Being a teacher leader is a demanding and rewarding role for the professional educator. Michael Iannini, the author of Hidden in Plain Sight: Realizing the Full Potential of Middle Leaders, provides guidelines for teachers already in these leadership positions and those looking to progress into teacher leadership roles. Michael provides an interesting perspective of the teacher leader being on the team and also being able to observe the team.
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Steve [Intro]: 00:00 Hello, and welcome to the teacher edition of the Steve Barkley Ponders Out loud podcast. The complexity of teaching is both challenging and rewarding. And my curiosity is peaked whenever I explore with teachers the multiple pathways for facilitating student engagement in the exciting world of learning. This podcast looks to serve teachers as they motivate coach and support their learners.
Steve: 00:31 Strategies for teacher leaders. Joining us today is Michael Iannini, from The Association of China and Mongolia International Schools. I had the opportunity to work with Michael, providing some instructional coaching training for international schools in China. And I found out Michael has written a a new book, Hidden in Plain Sight: Realizing the Full Potential of Middle Leaders. I’ve got my own personal belief about the importance of teacher leaders in school so I was excited to invite invite Michael to join us on the podcast and he agreed. So welcome, Michael,
Michael: 01:16 Thank you, Steve. Always a pleasure to be working with you.
Michael: 01:20 Michael, I know that you come from a teaching background and that’s important for teachers – usually helps the listening. So tell us a little bit about your teaching background and how that then led into your focus with middle level leaders.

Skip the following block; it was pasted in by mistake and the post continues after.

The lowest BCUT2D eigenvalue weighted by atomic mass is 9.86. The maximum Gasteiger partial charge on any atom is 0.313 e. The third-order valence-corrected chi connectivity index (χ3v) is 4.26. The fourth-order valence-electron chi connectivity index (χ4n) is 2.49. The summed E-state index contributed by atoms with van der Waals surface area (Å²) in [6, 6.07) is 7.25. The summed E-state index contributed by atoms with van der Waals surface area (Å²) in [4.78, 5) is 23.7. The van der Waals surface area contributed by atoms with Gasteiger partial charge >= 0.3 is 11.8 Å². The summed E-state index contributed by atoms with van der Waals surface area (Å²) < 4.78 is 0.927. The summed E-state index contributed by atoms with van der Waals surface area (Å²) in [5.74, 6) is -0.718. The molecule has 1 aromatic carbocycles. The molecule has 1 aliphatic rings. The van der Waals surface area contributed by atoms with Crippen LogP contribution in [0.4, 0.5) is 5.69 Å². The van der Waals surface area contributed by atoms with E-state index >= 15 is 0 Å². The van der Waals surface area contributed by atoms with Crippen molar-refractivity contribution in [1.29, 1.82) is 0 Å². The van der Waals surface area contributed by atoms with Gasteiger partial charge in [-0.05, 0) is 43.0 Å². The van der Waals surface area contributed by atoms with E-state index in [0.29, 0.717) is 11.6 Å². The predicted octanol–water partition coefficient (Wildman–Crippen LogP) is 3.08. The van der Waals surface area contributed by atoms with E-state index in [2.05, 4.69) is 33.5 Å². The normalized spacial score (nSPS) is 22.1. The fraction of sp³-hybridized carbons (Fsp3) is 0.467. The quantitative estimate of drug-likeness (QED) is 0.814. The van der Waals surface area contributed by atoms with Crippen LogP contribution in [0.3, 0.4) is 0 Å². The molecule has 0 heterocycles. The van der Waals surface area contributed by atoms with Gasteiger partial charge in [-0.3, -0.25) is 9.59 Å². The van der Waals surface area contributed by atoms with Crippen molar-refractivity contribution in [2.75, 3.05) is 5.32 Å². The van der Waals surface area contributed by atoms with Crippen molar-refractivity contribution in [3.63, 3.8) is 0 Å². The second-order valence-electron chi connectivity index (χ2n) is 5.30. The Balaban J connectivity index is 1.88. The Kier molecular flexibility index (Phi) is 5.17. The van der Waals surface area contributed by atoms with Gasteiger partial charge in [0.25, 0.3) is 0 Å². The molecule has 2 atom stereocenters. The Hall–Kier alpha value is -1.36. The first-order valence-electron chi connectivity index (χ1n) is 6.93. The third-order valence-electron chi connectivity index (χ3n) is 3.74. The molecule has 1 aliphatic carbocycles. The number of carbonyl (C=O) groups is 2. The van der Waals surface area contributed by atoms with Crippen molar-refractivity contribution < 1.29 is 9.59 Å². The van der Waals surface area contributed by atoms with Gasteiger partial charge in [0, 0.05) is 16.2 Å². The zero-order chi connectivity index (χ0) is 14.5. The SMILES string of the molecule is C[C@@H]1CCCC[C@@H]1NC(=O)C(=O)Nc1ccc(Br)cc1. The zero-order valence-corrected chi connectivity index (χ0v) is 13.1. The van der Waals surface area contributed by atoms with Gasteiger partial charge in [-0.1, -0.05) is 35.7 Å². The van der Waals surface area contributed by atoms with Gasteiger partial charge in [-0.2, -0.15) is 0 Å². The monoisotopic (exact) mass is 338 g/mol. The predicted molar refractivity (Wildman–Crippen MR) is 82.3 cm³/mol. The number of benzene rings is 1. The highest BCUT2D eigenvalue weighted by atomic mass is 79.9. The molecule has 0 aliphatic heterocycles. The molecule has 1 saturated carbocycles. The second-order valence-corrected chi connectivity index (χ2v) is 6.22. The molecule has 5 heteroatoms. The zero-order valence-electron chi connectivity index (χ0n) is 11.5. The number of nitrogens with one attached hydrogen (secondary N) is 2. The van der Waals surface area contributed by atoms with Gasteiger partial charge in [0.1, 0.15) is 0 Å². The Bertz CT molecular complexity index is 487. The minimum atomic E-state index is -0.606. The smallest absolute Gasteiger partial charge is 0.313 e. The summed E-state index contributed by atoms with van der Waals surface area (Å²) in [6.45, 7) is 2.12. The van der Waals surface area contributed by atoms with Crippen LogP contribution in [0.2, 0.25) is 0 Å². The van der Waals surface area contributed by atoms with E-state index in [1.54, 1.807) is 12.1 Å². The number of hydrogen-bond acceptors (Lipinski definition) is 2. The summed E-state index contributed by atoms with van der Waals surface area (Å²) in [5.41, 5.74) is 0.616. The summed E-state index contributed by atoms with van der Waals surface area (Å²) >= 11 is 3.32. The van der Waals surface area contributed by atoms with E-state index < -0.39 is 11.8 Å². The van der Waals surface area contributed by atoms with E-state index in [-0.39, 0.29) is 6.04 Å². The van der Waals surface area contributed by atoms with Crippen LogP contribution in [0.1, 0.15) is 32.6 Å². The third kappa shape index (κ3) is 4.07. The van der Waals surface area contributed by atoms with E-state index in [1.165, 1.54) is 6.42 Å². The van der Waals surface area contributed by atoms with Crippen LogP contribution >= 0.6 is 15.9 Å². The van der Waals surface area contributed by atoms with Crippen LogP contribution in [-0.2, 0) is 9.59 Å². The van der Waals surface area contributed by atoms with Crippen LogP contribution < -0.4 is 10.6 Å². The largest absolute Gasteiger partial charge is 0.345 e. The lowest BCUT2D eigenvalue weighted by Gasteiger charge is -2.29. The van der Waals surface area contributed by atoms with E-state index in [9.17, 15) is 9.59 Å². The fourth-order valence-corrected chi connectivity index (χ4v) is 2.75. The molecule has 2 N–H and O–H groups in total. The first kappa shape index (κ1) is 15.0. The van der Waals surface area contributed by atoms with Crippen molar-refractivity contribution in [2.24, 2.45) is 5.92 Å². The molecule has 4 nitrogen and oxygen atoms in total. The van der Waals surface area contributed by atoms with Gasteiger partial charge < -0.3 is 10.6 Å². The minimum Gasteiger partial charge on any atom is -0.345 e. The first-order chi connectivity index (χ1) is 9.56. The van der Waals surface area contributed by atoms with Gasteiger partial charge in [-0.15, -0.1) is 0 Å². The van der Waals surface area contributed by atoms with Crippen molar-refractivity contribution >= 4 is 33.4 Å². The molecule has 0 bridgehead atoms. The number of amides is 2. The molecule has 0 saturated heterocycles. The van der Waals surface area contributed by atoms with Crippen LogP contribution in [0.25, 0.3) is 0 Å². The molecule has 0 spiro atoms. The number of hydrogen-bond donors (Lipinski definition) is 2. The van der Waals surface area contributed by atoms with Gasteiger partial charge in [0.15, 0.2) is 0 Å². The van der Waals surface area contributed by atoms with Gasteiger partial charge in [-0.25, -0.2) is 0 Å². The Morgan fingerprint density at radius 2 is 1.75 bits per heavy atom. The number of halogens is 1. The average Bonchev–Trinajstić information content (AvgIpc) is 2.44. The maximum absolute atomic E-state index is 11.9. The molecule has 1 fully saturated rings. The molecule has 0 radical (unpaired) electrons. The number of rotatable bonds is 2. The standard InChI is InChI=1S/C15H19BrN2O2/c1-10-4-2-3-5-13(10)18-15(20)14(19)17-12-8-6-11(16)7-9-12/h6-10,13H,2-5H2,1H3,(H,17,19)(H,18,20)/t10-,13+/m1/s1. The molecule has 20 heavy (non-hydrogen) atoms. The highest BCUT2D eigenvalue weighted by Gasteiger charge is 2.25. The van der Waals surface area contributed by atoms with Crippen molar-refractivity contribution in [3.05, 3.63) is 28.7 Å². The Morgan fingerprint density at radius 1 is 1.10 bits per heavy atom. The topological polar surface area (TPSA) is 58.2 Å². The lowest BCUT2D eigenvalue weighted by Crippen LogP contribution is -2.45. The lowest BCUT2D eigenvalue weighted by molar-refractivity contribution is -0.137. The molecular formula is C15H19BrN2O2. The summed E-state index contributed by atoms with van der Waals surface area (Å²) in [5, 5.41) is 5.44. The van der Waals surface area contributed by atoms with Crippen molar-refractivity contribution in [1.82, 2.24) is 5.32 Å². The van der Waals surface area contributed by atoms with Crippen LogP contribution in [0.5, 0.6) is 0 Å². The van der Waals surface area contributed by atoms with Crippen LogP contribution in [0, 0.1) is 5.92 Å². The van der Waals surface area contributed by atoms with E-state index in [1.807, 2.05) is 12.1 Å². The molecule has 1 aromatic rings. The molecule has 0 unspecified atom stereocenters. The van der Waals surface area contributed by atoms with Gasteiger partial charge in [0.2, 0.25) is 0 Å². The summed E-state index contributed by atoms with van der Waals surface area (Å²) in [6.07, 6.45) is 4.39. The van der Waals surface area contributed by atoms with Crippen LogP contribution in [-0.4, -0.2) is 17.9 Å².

Michael: 01:36 So interestingly enough, when I entered the teaching profession, I was bright eyed and full of energy and just wanting to shape young minds. And the first teaching gig I had internationally completely burnt me out and I quit. So to let all you teacher leaders out there know that I went into teaching, into an independent school where I landed, it wasn’t the job that I was told I was gonna have and then on top of that, I was basically being told how to teach. I didn’t have much agency over how I felt I should be attending to my students’ needs. And I just wasn’t led well, and there wasn’t much support for me within the school. And so I left education and I went out into the the private sector, if you will, for and specifically, IT, and over a long period of time, working with some really great mentors and coaches doing my MBA. Somehow I found my way back into education, but not directly as a teacher at that point, it was working with school leadership and kind of bringing to them everything I’d learned outside of education. But because I had that education background, I was able to translate things in terms of how schools worked. And that got me passionate about education again.
Steve: 03:04 Interesting. I hadn’t connected before that you and I both had backgrounds with early childhood. I was teaching first grade for five years which followed having worked with middle schools, but having taught first grade for five years before I began to to work in teacher training and teacher consulting. So in the work that you do, how do you describe the importance of teacher leadership within a school being critical for the, for the effectiveness of a school?
Michael: 03:40 For a teacher leader to be effective, they, number one, really need to be passionate about wanting to develop others. And in fact, we can call a teacher leader, even the head of school, the principal, anybody that is really overseeing the responsibilities of others and trying to lead collaboration, they need to respect and understand the fact that they have a job to develop the capacities of others. And that’s probably one of the most important thing any leader brings, including your year-level leaders, your pastoral leaders, because by developing others, we create an environment that not only that we are growing in, but that our students ultimately benefit from because of that growth that’s happening at the teacher’s level, that basic unit of organization within a school.
Steve: 04:35 Interesting, because I’ve always had in my mind that as a teacher, you are supported by having a faculty of strong teachers. So if the degree to which I invest in other staff members, I am in effect investing in myself.